Co-directed by Jonathan Taub and writer, lead actor Leandro Taub, a revolutionary businessman tries to conquer the world with $2,000. Also starring: Christian Bargados and Elisabeth Ehrlich.
The opening of Externo harks back to the films of another filmmaking duo, the Coen brothers, in how they like to play with the truth; although in this case, the events of the film do hit more than close to home. It dives head-first into the satire but what follows is actually a truly observant and intelligent exploration of mass corruption and greed. The writing is wonderfully paced, it’s forever moving forward and revealing more to its story, the gripping quality to it increases over time from the sheer truthful reflection that it has upon today’s world. Its format occasionally feels somewhat similar to the devices that Adam McKay has used in his films but the Taub brothers do it with a lot more class. There’s a fantastic rhythm to it that’s beautifully orchestrated and a pleasure to watch, it’s ultimately layered and has a few complexities that some are more easy to connect with than others but it’s a cleverly constructed and enthralling concept.
It’s a rare thing to see a film using the 3.55:1 ratio, giving such a wonderfully wide perspective, worthy of a big screen but equally as enjoyable from your home. The most interesting thing is that this film is very contained, it mostly follows one man, wandering around various locations and yet it works terrifically well, it gives a more worldly quality to it somehow, befitting its story. It’s a joy to watch, they’ve picked some brilliant locations that are utterly sharp on screen with some great detail, especially in those that are abandoned or deserted. There’s also a quality to it that feels somewhat reminiscent of Charlie Kaufman, it moves to its own beat. It tackles a serious story but the way that it moves and the colours plus its playful score all create a freedom to it, it has a lively and creative attitude to the way it presents itself. Considering that this is the feature directorial debut from both of the Taub brothers, it’s a sincerely impressive achievement, it’s original, artistic, strong and smart filmmaking.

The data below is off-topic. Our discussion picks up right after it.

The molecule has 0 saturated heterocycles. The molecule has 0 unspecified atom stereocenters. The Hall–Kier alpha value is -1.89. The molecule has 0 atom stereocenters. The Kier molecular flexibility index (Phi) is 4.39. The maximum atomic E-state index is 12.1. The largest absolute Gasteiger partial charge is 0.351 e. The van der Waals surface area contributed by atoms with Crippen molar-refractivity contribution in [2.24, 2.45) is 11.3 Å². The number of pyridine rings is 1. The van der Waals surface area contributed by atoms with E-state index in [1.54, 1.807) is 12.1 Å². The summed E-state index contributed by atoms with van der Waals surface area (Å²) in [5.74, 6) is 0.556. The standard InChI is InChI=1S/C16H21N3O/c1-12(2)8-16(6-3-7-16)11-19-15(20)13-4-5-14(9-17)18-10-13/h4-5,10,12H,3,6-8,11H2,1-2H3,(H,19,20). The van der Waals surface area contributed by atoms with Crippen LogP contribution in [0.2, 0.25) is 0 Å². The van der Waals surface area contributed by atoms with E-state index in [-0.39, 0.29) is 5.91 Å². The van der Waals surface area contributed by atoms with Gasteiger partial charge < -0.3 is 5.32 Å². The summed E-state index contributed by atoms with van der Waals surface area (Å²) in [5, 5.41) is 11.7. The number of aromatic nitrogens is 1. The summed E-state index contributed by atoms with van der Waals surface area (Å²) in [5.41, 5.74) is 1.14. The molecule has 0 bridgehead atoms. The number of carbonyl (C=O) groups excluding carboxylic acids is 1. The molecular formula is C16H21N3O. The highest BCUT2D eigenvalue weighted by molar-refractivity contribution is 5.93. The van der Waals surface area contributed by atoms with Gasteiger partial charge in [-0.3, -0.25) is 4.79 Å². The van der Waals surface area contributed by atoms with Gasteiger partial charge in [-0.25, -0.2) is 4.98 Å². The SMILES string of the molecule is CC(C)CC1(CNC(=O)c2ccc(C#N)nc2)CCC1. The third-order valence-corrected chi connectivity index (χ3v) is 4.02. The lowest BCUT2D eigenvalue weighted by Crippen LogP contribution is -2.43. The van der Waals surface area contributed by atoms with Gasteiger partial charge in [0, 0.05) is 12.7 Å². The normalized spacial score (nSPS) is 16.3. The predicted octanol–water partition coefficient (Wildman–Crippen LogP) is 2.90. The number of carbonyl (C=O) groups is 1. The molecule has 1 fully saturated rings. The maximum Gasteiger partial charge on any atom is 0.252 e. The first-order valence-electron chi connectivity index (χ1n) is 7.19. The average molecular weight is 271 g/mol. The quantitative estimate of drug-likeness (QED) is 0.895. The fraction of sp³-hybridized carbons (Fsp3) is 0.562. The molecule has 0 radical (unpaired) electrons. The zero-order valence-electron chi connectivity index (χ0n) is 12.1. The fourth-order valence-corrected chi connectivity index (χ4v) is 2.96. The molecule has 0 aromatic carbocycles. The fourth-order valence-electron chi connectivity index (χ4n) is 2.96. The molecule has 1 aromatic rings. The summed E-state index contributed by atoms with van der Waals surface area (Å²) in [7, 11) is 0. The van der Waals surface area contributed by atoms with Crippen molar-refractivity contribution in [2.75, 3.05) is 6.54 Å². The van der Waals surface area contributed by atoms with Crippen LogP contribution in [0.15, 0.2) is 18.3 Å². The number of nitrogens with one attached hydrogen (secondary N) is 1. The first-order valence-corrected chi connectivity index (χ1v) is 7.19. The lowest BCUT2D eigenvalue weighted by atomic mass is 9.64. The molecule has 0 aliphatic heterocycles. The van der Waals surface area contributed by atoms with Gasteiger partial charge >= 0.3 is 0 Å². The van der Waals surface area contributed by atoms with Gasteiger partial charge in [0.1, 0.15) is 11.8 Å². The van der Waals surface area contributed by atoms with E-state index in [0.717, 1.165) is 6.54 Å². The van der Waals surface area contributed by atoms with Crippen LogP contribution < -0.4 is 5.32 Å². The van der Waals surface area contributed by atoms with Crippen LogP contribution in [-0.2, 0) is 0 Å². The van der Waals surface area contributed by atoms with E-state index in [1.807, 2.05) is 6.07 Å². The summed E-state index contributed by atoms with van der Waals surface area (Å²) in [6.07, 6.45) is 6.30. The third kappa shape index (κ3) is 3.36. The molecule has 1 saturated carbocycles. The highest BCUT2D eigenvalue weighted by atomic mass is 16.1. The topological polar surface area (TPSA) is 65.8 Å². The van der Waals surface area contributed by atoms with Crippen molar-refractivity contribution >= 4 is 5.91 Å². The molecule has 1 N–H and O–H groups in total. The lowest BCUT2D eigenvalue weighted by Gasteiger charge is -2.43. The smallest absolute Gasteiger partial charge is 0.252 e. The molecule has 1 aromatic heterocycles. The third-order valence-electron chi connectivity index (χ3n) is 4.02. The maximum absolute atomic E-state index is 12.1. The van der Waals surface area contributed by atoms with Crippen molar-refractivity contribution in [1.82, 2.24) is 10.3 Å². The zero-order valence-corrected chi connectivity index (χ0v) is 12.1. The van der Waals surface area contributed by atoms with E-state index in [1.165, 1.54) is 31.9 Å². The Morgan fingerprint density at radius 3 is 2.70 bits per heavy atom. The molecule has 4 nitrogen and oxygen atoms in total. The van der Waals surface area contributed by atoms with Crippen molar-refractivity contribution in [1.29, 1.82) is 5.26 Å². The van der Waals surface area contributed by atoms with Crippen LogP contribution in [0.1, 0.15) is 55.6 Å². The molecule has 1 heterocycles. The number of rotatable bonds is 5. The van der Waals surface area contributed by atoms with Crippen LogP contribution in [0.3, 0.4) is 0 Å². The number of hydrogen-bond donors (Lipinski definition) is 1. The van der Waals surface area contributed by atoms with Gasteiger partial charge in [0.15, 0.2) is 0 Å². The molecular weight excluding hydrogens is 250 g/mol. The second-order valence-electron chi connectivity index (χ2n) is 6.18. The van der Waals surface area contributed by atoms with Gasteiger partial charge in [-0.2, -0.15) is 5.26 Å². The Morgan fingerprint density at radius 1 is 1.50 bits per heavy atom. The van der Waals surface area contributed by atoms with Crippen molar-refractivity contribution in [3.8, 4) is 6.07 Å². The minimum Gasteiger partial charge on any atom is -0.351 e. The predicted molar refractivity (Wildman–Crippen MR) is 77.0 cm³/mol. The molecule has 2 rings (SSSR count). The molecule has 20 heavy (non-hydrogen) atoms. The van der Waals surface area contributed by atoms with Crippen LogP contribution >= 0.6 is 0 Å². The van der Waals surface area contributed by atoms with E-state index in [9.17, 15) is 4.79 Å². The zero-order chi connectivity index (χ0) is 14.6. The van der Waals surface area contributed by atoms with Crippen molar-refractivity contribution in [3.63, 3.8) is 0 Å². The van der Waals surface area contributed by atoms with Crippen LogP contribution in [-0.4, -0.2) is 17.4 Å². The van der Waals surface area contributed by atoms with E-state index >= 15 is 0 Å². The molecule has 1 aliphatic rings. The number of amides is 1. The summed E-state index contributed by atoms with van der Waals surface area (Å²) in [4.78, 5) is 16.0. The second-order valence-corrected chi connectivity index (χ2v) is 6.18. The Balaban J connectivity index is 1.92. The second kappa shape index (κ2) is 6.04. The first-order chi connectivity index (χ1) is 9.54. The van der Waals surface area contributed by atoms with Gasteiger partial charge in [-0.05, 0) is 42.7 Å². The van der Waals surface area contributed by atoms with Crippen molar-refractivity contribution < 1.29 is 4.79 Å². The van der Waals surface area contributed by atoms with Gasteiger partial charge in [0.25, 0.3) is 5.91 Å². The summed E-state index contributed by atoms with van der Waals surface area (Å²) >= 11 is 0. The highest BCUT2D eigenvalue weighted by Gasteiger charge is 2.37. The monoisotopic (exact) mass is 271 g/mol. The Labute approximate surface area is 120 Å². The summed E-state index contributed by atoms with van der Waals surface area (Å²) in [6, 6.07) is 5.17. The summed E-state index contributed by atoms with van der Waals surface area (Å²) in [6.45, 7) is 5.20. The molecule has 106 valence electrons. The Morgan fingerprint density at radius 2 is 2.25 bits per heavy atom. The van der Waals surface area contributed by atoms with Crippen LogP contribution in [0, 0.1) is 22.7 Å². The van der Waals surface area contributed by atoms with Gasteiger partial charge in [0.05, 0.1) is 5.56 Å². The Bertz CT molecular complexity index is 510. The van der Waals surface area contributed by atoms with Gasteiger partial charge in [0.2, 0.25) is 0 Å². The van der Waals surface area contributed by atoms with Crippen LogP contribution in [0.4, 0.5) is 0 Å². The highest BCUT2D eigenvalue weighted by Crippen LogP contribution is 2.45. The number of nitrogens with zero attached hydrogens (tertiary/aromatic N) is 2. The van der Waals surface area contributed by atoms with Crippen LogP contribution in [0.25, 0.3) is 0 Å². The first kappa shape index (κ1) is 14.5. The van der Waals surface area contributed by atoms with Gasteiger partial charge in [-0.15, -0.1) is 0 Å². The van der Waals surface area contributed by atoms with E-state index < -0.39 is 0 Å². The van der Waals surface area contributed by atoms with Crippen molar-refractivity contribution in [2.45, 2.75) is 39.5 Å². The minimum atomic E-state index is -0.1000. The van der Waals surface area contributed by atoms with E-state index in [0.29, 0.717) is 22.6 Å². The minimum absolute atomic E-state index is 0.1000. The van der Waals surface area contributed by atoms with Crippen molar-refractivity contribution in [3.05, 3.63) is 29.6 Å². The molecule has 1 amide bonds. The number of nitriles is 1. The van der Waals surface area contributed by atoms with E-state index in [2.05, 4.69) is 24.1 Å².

Leandro Taub’s performance is scaled back, it’s almost like an extended monologue but there’s a wonderful patter to the tone of his voice, it holds a great confidence and intelligence, his character is akin to the ultimate con-man and it very much reflects the charm and forthright nature needed. He brings a slickness to the film in how his character feels horrifyingly capable of such dreadful things, only intensified by how likely it is there are such people around the world. Elisabeth Ehrlich adds a mysterious, honest presence to the film, she throws in a little variety, breaking up longer scenes with a significantly different personality. Christian Bargados also makes for a great addition, as an almost narrator, there’s a commanding quality to his voice that feels familiar.
Externo is smart, sharp, observant and artistic. It makes a terrifyingly good point of how easily one person can gain a power that no one should have and yet there are probably several around the world right now who do. It moves at a fantastic pace, the writing is clever and creative, and the direction is enthralling to watch, it’s wonderful to see how they use that lovely wide perspective. It’s a brilliant piece of satire, and utterly impressive how they’ve balanced such a serious topic with a free, creative, artistic atmosphere, it never ties itself down. The fact that it’s the directorial debut from the Taub brothers is almost hard to believe.